It was 8 a.m. Monday at the Ocean Course, and Tiger Woods' shirt was already soaked through with sweat, from his collar to his waistline.
"Yeah, he's not used to golfing in the summer in the Lowcountry," quipped one of the spectators who had gathered to watch Woods test out the putting green on the 16th hole. For the audience, as for the athletes, Kiawah Island's top-notch golf course is at once a thing of beauty and a challenge. While the professionals navigate ocean winds and bedeviling sand hazards, the onlookers will face their own dilemma: How to stay cool and hydrated.
For starters, you can bring your own bottle of unopened water — that means factory-sealed bottles, no reusable Nalgene bottles. Since Aquafina is sponsoring the tournament, staff members will make you peel the label off your bottle if it's another brand. The PGA prohibits coolers on the course, so unfortunately water from home is only going to last you so long. You might want to consider freezing a bottle the night before to keep it cool.
Once you're inside, there are plenty of chances to buy more water and Gatorade, from the refreshment tents near the entrance to the Beverage Oasis stands all along the course. If you paid the extra money for admission to the Wanamaker Club, you're in luck: The big white tent between the Front Nine and the Back Nine has the air conditioning cranked to 11. If you didn't pay for Wanamaker privileges, another good cool-down spot is the nearby golf shop, where you'll be as blown away by the rush of cool air as by the vast assortment of golf caps and shirts.
Getting from the parking lot to the course is fairly painless, as Maryland-based transportation company The Convention Store has a fleet of buses ready to shuttle people back and forth. They've worked more than a few PGA events before.
Bear in mind, though, that the bus ride can take as long as 30 minutes, and then there's the matter of showing your ticket and getting your bags searched for weapons. If you're planning to catch a 7:20 a.m. tee time, plan accordingly.
Also, make sure you take note of your parking lot section number before catching the bus so you know where to get off when you return. As one transportation employee warned Monday morning at the No. 3 stop, "Don't get off at No. 2, 'cause then you gotta walk all the hell the way down here."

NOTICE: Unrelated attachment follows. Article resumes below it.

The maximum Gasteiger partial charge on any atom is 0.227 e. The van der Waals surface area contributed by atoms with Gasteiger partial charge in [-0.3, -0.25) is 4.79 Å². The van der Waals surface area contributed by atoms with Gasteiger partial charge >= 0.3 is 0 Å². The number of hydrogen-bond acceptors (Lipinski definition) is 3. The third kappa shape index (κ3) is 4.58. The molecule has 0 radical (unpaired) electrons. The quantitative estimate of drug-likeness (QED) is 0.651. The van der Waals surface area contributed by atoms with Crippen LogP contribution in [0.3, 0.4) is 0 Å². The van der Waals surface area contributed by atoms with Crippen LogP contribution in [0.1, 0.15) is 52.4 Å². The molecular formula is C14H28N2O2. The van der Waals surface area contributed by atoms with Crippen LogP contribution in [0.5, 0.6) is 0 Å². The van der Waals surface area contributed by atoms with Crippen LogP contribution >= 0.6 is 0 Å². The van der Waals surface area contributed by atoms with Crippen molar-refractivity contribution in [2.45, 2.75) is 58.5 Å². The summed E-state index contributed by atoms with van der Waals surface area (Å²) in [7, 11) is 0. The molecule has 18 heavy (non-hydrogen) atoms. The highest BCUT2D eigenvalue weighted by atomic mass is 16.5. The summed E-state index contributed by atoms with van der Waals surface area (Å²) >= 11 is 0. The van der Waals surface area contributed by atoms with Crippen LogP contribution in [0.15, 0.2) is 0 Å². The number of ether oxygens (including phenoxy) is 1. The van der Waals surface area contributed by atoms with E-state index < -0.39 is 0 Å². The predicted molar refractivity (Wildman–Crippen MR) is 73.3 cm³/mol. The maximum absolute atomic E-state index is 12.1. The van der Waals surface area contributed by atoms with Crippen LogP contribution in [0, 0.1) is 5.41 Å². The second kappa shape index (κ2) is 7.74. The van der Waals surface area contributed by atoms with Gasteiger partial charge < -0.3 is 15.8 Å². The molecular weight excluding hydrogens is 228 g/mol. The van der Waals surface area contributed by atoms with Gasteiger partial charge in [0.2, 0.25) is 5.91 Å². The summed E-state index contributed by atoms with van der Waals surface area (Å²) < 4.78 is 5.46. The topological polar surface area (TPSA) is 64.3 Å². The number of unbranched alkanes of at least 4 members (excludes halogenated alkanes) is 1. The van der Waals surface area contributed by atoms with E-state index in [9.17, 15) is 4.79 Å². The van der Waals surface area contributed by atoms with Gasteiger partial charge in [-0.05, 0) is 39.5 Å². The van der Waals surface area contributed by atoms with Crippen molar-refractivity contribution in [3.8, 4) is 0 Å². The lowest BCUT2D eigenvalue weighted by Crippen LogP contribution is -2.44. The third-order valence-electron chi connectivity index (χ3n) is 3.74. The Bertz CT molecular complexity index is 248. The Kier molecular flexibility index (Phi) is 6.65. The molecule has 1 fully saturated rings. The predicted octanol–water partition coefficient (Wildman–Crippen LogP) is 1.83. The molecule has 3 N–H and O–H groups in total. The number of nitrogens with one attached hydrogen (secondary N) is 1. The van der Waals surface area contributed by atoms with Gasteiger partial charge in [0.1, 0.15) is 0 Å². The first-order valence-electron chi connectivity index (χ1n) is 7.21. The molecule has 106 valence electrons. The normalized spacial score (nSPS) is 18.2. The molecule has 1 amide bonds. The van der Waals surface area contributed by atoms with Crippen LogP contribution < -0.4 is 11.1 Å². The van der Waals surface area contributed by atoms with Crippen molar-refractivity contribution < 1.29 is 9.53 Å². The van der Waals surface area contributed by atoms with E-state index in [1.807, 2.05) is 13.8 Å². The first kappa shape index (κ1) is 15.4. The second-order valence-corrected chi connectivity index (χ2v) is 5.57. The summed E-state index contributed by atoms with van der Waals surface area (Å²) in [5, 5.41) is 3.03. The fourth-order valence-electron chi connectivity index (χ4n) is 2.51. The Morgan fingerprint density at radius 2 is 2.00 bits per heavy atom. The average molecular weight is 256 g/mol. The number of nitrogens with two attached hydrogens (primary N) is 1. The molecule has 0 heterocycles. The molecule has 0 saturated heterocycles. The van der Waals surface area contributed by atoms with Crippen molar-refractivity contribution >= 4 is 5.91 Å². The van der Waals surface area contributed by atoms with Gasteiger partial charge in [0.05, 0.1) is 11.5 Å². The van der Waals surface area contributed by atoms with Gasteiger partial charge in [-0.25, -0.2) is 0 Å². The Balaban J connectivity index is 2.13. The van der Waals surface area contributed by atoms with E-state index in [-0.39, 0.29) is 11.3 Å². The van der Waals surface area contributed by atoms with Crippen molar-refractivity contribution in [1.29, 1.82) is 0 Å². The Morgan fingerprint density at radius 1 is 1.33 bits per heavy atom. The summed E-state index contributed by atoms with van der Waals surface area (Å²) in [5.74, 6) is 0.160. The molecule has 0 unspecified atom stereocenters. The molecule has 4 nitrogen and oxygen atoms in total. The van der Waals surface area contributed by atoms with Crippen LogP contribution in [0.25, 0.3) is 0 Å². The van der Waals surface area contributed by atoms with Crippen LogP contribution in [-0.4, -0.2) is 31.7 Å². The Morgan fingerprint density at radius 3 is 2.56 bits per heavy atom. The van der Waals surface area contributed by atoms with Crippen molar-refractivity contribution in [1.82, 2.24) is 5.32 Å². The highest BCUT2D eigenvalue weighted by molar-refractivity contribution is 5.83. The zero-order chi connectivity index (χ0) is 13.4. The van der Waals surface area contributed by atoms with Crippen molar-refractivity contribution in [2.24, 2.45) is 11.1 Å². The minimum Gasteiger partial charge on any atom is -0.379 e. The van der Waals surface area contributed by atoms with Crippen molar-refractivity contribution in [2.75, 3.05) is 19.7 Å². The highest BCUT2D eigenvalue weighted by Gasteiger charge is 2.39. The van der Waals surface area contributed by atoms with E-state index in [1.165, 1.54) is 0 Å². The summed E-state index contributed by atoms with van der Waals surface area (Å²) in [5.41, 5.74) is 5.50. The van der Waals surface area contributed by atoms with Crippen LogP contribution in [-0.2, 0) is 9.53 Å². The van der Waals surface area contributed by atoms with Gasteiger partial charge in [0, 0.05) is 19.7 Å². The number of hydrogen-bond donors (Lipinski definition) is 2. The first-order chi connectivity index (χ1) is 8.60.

Yes, you can bring your cell phone, but no, you can't shoot photos or videos with it during the Championship. The staff is allowing photography during the practice rounds (Aug. 6-8), although they're telling people to wait to snap photos until after a player swings.
And we're sure you're considerate enough to know this, but just as a reminder: Keep that phone on vibrate or silent. You don't want to feel the wrath of the PGA.
You can't bring outside food past the gates, so you're going to want to refuel during the day. A good hot-day option at the Wanamaker Club is an order of three shrimp tacos ($10), drizzled in a light, refreshing cilantro cream sauce. The pulled-pork barbeque sandwich ($8) is less impressive, prepared in a faintly peppery North Carolina style (sorry, S.C. purists) and fairly dry for lack of sauce. There are also several booths along the course selling burgers, hot dogs, and deli sandwiches.
Beer is available on the course (Landshark and Michelob Ultra go for $6), but if you're going all-in on the golf drinks, the bars are pushing the Wanamaker Tee Time ($9-$10, depending on location), a drink with tea, lemonade, and Ketel One lemon-lime vodka. It's light on the vodka and served from a chilled water-cooler jug.
One last note, and this is probably a no-brainer if you've been to a golf tournament before: Wear your walking shoes. Not only will you be schlepping from hole to hole, but the narrow walkways are mostly made of sand and gravel, with a few muddy spots. If a storm comes, things could get slippery in a hurry.